This shows a man and a woman doing sports
The intensity of the exercise was gradually increased from rest to the point of physical exhaustion. The image is in the public domain

“Ideally, this type of training would be taken outside. If this is not possible, testing should be done to ensure that there are no infected personnel in the room. Participants should also maintain an appropriate distance and operate a highly efficient ventilation system.

In addition, the risk of infection is reduced by training at a lower intensity and by keeping sessions shorter. It may also be possible for young athletes who are in good shape to wear masks during training.”

Professor Wackerhage adds that in low workloads such as easy to medium-intensive endurance training, less protection is needed and infection risks can be controlled with spacing and ventilation systems.

The research team is currently conducting experiments to compare aerosol emissions in strength and endurance training and correlate them with test subjects’ ages and physical characteristics.

see also

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About this exercise and infection research news

author: Henrik Boden
source: Tom
Contact: Henrike Boden – TUM
picture: The image is in the public domain

original search: open access.
Aerosol particle emission increases significantly above moderate exercise intensity resulting in superior emission during maximum exerciseWritten by Henning Wackerhage et al. PNAS


Summary

Aerosol particle emission increases significantly above moderate exercise intensity resulting in superior emission during maximum exercise

Many airborne pathogens such as SARS-CoV-2 are transmitted indoors via aerosol particles.

During exercise, pulmonary ventilation can increase more than 10-fold, and therefore, exercisers excrete more air containing aerosols. However, we do not currently know how exercise affects the concentration of aerosol particles in exhaled air and the overall emissions of aerosol particles.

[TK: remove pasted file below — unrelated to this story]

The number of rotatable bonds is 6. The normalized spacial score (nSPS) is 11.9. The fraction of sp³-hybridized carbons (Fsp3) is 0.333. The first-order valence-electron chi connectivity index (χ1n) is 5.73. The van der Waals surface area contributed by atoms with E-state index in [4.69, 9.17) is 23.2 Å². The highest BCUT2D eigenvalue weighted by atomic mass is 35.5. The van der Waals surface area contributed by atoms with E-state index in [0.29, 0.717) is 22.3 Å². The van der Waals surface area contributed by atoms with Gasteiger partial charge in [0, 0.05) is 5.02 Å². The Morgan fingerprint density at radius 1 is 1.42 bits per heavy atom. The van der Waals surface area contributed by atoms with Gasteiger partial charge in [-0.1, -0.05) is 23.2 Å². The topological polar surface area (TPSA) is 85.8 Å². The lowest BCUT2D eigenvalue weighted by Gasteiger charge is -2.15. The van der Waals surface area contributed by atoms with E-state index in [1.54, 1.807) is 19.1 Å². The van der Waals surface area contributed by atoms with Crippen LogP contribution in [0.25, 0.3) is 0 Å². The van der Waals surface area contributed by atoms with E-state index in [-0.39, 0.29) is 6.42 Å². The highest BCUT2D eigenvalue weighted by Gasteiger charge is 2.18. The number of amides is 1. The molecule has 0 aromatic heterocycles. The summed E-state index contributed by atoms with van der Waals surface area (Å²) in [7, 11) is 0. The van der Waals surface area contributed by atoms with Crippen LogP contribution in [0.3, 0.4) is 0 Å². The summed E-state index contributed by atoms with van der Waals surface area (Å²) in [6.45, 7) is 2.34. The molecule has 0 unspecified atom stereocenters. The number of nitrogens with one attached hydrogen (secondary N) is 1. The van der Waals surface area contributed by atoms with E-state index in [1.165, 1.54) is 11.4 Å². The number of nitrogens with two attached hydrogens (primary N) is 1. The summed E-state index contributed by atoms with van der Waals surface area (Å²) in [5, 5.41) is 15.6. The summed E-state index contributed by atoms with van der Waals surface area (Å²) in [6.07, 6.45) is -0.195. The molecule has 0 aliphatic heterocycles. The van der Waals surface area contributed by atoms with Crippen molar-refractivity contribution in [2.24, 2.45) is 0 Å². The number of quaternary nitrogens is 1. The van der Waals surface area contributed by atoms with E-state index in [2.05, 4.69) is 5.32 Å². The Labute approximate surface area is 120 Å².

Accordingly, we developed a method to measure in parallel the aerosol particle concentration in expired air, pulmonary ventilation, and aerosol particle emission at rest and during a graded exercise test to exhaustion. We used this method to test eight women and eight men in an observational study.

We found that the concentration of aerosol particles in the terminated air was significantly increased from 56 ± 53 particles/l at rest state to 633 ± 422 particles/l at maximum density. Aerosol particle emission per subject significantly increased by a factor of 132 from 580 ± 489 particles/min at rest to a superior emission of 76,200 ± 48000 particles/min during maximal exercise.

There were no gender differences in the emission of aerosol particles, but the endurance-trained subjects emitted significantly more aerosol particles during maximal exercise compared to the untrained subjects. In general, the aerosol particle emission increased moderately up to exercise intensity ∼2 W/kg and then exponentially thereafter.

Together, these data may partly explain superspreader events especially during high-intensity group exercise indoors and suggest that robust infection prevention measures are needed especially during exercise at an intensity exceeding 2 W/kg.

Investigations into influencing factors such as airway and whole-body hydration status during exercise are needed to generate aerosol particles.